Pi
,Ω
i
) of the WG power and rotationalspeed measurements corresponding to each interval was calculated as follows
[2]
:
Block diagram of proposed hardware system module
Where Ω
ij
is the
j^{th}
rotationalspeed measurement in the
i^{th}
Interval,
P_{ij}
is the
j^{th}
power measurement in the interval,
i^{th}
And
n_{i}
is the number of data sets in the
i
th interval. The resulting ensemble averages (
Pi
,Ω
i
) were used to build the diagram shown in
Fig. 11
. It can be concluded that, using the proposed MPPT method, the output power follows the optimal power versus the rotationalspeed characteristic. The maximum deviation from the optimal line is approximately 7%, mainly due to a lower number of measurements in the power range of 400600 W, while a 30% of this deviation is attributed to the rectifier power loss. For comparison purposes, the output power of a WG directly connected to a 24V battery through a rectifier is also indicated in the figure. The power produced in that case is much lower compared to that with the proposed MPPT method. For a further investigation of the WGoutputpower behaviour at various windspeed levels, the measured windspeed range was divided in intervals each of 1m/s width. The ensemble average (
P_{k}
,
V_{k}
) of the WG power and windspeed measurements corresponding to each interval is calculated as follows:
Boost chopper based hardware system module
Where
V_{kp}
is the
p
th windspeed point in the
k
th interval,
P_{kp}
is the
p
th power point in the
k
th interval, and
n_{k}
is the number of data sets in the
k
th interval. The proposed MPPT algorithm is modeled and simulated the wind turbine model is built from the SIMULINK library in
Fig.8
. The theoretical and measured efficiency for various output power levels is shown in
Fig. 9(a
,
b)
.
Simulation of a proposed system
(a), (b) Simulation of proposed system results
The switching frequency was chosen to be
25
MHz. It was seen that the dutycycle of the gate pulse of the dc/dc converter varied with the variation in the wind speed. Thus, maximum power was continuously extracted from the wind and the efficiency increased. The experimental hardware with the control setup of high performance based MPPT drive circuit is shown in
Figs. 10
and
11
.
It is noticed that the WG output power follows the optimal WG power versus windspeed characteristic with a maximum deviation of approximately 6.5%, while the rectifier power loss is responsible for 30% of this deviation. The power production of a WG directly connected to a batteryrectifier load is also indicated in the same figure. The WGoutputpower benefit using the proposed MPPT method compared to the batteryrectifier configuration is 11%50% in the power range of 100600 W. the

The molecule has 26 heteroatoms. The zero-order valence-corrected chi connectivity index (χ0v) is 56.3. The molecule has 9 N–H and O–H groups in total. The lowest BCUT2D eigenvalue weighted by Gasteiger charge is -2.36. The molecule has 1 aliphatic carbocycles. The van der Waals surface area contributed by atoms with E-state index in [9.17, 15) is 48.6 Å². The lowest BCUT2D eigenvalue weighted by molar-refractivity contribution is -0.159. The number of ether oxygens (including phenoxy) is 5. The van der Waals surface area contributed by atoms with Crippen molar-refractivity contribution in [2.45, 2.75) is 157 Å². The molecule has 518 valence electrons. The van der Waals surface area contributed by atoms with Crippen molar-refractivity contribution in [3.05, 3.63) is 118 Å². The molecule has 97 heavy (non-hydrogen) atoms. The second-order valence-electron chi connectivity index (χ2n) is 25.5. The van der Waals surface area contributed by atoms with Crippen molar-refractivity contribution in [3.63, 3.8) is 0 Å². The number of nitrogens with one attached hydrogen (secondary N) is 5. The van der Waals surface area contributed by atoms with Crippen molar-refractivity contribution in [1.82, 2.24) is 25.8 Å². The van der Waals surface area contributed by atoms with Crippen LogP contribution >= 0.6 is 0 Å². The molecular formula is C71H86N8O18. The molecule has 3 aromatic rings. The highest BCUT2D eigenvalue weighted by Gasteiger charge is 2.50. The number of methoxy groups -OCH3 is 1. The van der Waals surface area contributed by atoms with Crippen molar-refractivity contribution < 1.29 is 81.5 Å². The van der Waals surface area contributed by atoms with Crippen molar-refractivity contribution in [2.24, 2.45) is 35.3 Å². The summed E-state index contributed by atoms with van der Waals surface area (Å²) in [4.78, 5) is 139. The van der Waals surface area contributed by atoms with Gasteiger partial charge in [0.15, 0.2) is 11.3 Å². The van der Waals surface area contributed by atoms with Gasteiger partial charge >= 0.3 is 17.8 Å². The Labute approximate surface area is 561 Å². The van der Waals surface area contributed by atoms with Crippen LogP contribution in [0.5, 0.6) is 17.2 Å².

Fig. 12
. is clearly concluded that the proposed method results in a better exploitation of the available wind energy, especially in the low windspeed range of 2.54.5 m/s.
Boost chopper based hardware system results
The power transferred to the battery bank is derived consider in the dc/dc converter efficiency, the WG output power, and the power loss. The use of the proposed method improves the power transferred to the battery by 7%45% in the power range of 100600 W, compared to the simple batteryrectifier configuration. The experimental results of the pastproposed WG MPPT methods either have been obtained with laboratorybuilt WG simulators, thus the MPPT performance under real conditions has not been exhibited, or their performance has not been adequately investigated so as to indicate the deviation from the optimal power production.
 4.1. Abbreviations

Where,

ρ air density, inkg/m3

β pitch angle, indegrees

V wind speed, inm/s

R blade radius, inm

A rotorswept area, inm2

Ω WG rotor speed, inrad/s

ηG generator efficiency
5. Conclusion
In this paper, the development of a novel WG maximum power tracking control system is presented, comprising of a highefficiency boosttype dc/dc converter and a microcontrollerbased control unit. The advantages of the proposed MPPT method are as follows: 1) no knowledge of the WG optimal power characteristic or measurement of the wind speed is required and 2) the WG operates at variable speed and thus suffering lower stress on the shafts and gears compared to constantspeed systems. The proposed MPPT method does not depend on the WG wind and rotorspeed ratings or the dc/dc converter power rating. Experimental results of the proposed system indicate that the WG output power is increased by 11%50%, compared to the case where the WG is directly connected via a rectifier to the battery bank. The proposed method results in a better exploitation of the available wind energy, especially in the low windspeed range of 2.54.5 m/s, where the power production of the batteryrectifier configuration is relatively low. The proposed method can be easily extended to include battery charging management or additional RES control, while it can also be modified to control a dc/ac converter in the case of a gridconnected windenergyconversion system.
The laboratory results from the implementation of the simple high performance based MPPT Control algorithm indicate that the proposed system has advantages. These include high reliability, cost effectiveness, and a wide speed range for variablespeed windturbine controllers.
BIO
S.Sutha received B.E from Government College of Engg. Tirunelveli, Monomania Sundarar University in 1996, M.E. from College of Engg. Guindy, Anna University Chennai in 2000 and Ph.D. from Anna University Chennai in 2008. Presently, she is working as Assistant Professor of ANNA UNIVERSITY (Panruti Campus) Tamil Nadu, India.
K.Kannan, received B.E course from R.V.S College of Engineering and Technology in 2006, M.E[PED] from Sri Venkateshwara College of Engineering Sriperumbhdur in 2009. Now, Research Scholar of Anna University and presently working as Assistant Professor in Department of Electrical and Electronics Engineering in R.V.S College of Engineering and Technology, Dindigul, Tamil Nadu, India.